Medical malpractice statutes of limitations can be difficult to understand in Colorado. The statute is generally two years. This can begin at the date of the injury or the date of discovery of the injury. Additionally, minors may have a separate set of circumstances regarding a deadline. Some are based on age, healthcare coverage, and who pays their medical bills.  Ask one of our attorneys about the deadline for your claim, as state laws can be cloudy.
  • Procedural rules
    Before proceeding with a lawsuit, a plaintiff or his/her attorney must submit proof of the defendant’s negligence to the courts. An attorney must file a certificate of review within 60 days of bringing the lawsuit upon the defendant. This certificate must state that the attorney has consulted a professional on the subject. Additionally that the expert has reviewed the facts of the case, and that the expert believes that the claim has justification
  • Damage caps
    Some states limit, or cap, the amount of damages a plaintiff can receive in certain types of claims or for certain damages. In Colorado, there is a $300,000 cap on non-economic damages in medical malpractice claims. Non-economic damages include physical pain, emotional suffering, disfigurement, lost enjoyment of life, and loss of consortium. There is an additional $1,000,000 cap on total damages for medical malpractice claims.

How Can Our Denver Medical Malpractice Lawyers Help You?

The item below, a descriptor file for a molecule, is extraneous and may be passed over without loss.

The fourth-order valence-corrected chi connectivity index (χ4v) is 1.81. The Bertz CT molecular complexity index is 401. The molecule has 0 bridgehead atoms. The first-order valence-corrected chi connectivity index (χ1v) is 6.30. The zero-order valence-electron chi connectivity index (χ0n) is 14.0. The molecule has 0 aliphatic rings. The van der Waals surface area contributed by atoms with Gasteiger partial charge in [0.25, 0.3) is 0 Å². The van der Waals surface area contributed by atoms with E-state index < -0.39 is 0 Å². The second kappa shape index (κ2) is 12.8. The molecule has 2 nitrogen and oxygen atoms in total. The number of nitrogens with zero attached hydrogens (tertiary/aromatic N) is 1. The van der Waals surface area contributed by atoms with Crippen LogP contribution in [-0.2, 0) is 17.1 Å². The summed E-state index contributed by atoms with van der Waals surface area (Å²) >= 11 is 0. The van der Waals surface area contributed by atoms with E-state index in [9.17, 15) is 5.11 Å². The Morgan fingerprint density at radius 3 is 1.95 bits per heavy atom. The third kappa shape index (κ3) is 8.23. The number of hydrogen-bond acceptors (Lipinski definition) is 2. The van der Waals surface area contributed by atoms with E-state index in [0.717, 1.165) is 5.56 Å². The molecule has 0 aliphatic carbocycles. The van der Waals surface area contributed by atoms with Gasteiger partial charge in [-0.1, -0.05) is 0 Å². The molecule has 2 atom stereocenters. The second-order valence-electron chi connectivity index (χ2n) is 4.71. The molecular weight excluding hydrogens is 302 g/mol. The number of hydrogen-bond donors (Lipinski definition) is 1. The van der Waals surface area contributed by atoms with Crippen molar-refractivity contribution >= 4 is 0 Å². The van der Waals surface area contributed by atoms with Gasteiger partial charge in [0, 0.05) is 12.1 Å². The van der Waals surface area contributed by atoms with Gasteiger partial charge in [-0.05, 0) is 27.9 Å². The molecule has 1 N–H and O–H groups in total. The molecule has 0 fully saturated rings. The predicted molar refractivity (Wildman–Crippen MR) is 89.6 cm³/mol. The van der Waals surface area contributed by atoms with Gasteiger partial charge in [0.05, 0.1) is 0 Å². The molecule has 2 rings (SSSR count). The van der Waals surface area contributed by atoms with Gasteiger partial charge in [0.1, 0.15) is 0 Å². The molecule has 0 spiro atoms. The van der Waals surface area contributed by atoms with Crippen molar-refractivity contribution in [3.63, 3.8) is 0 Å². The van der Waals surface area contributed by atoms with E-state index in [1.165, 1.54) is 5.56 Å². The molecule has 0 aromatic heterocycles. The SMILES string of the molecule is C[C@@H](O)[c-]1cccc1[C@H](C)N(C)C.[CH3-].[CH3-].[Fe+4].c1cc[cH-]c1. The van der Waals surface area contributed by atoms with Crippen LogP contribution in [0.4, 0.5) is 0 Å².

Don’t let the red tape involved in medical malpractice claims dissuade you from filing. Working with an attorney experienced in medical malpractice law can significantly lighten the burden of filing. Jordan Law can take over the claims process from beginning to end. We can file your claim within the deadline, communicate with insurance companies, and give you your best shot at just compensation.

Why Hire Jordan Law?

We focus on our clients

At our firm, clients come first. We care about the individuals we represent and work hard so victims and their families can obtain the justice they deserve. Our team believes there is a direct correlation between our passion for what we do and our continued success in fighting for the rights of the injured. Our track record affirms this. We have proven our ability to win.

We take the time necessary

As our client, you can always rely on us to be available for your questions and concerns. We work very hard to give each case the nuanced advocacy required. Rather than overloading our attorneys with cases, we are selective so that we can be sure to give each case we accept the full attention it needs. Our firm is available to clients 24/7 throughout the duration of their case.

We are respected in our field

Our lead attorney is a member of the prestigious, invitation-only Million Dollar Advocates Forum® and has been named among The National Trial Lawyers: Top 40 Under 40. Our reputation in the profession only affirms what our clients already know: When it comes to fighting for the injured, Jordan Law is a team on which you can count.

Carl L.

After extensively searching for an attorney to take my case, and having no success, I was referred to Jordan Law. He was quick to respond and follow up with me. I was struggling to keep it together throughout this difficult experience, but the confidence and trust they built with me gave me to motivation to keep persevering